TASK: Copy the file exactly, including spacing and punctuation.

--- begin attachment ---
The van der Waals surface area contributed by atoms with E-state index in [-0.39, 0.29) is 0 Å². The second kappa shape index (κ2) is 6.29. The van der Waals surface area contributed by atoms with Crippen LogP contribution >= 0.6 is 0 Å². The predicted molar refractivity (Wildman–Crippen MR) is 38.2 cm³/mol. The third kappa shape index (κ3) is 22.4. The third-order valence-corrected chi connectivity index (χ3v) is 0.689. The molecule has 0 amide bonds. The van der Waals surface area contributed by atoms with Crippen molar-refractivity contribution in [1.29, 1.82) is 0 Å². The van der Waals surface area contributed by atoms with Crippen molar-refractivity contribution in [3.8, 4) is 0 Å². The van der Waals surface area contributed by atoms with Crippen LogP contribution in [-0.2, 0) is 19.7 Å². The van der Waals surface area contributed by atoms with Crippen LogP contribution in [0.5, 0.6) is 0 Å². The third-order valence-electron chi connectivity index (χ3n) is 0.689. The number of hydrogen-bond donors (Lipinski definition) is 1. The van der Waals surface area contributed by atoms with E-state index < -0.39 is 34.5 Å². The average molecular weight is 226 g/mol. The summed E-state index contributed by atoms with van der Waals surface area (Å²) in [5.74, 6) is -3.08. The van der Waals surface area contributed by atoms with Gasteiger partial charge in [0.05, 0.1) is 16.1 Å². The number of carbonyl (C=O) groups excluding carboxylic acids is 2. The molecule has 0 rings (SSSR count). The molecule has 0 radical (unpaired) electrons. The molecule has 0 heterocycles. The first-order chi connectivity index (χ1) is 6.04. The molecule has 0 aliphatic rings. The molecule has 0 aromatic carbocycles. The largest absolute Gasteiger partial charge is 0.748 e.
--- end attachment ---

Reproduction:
The van der Waals surface area contributed by atoms with E-state index in [-0.39, 0.29) is 0 Å². The second kappa shape index (κ2) is 6.29. The van der Waals surface area contributed by atoms with Crippen LogP contribution >= 0.6 is 0 Å². The predicted molar refractivity (Wildman–Crippen MR) is 38.2 cm³/mol. The third kappa shape index (κ3) is 22.4. The third-order valence-corrected chi connectivity index (χ3v) is 0.689. The molecule has 0 amide bonds. The van der Waals surface area contributed by atoms with Crippen molar-refractivity contribution in [1.29, 1.82) is 0 Å². The van der Waals surface area contributed by atoms with Crippen molar-refractivity contribution in [3.8, 4) is 0 Å². The van der Waals surface area contributed by atoms with Crippen LogP contribution in [-0.2, 0) is 19.7 Å². The van der Waals surface area contributed by atoms with Crippen LogP contribution in [0.5, 0.6) is 0 Å². The third-order valence-electron chi connectivity index (χ3n) is 0.689. The number of hydrogen-bond donors (Lipinski definition) is 1. The van der Waals surface area contributed by atoms with E-state index < -0.39 is 34.5 Å². The average molecular weight is 226 g/mol. The summed E-state index contributed by atoms with van der Waals surface area (Å²) in [5.74, 6) is -3.08. The van der Waals surface area contributed by atoms with Gasteiger partial charge in [0.05, 0.1) is 16.1 Å². The number of carbonyl (C=O) groups excluding carboxylic acids is 2. The molecule has 0 rings (SSSR count). The molecule has 0 radical (unpaired) electrons. The molecule has 0 heterocycles. The first-order chi connectivity index (χ1) is 6.04. The molecule has 0 aliphatic rings. The molecule has 0 aromatic carbocycles. The largest absolute Gasteiger partial charge is 0.748 e.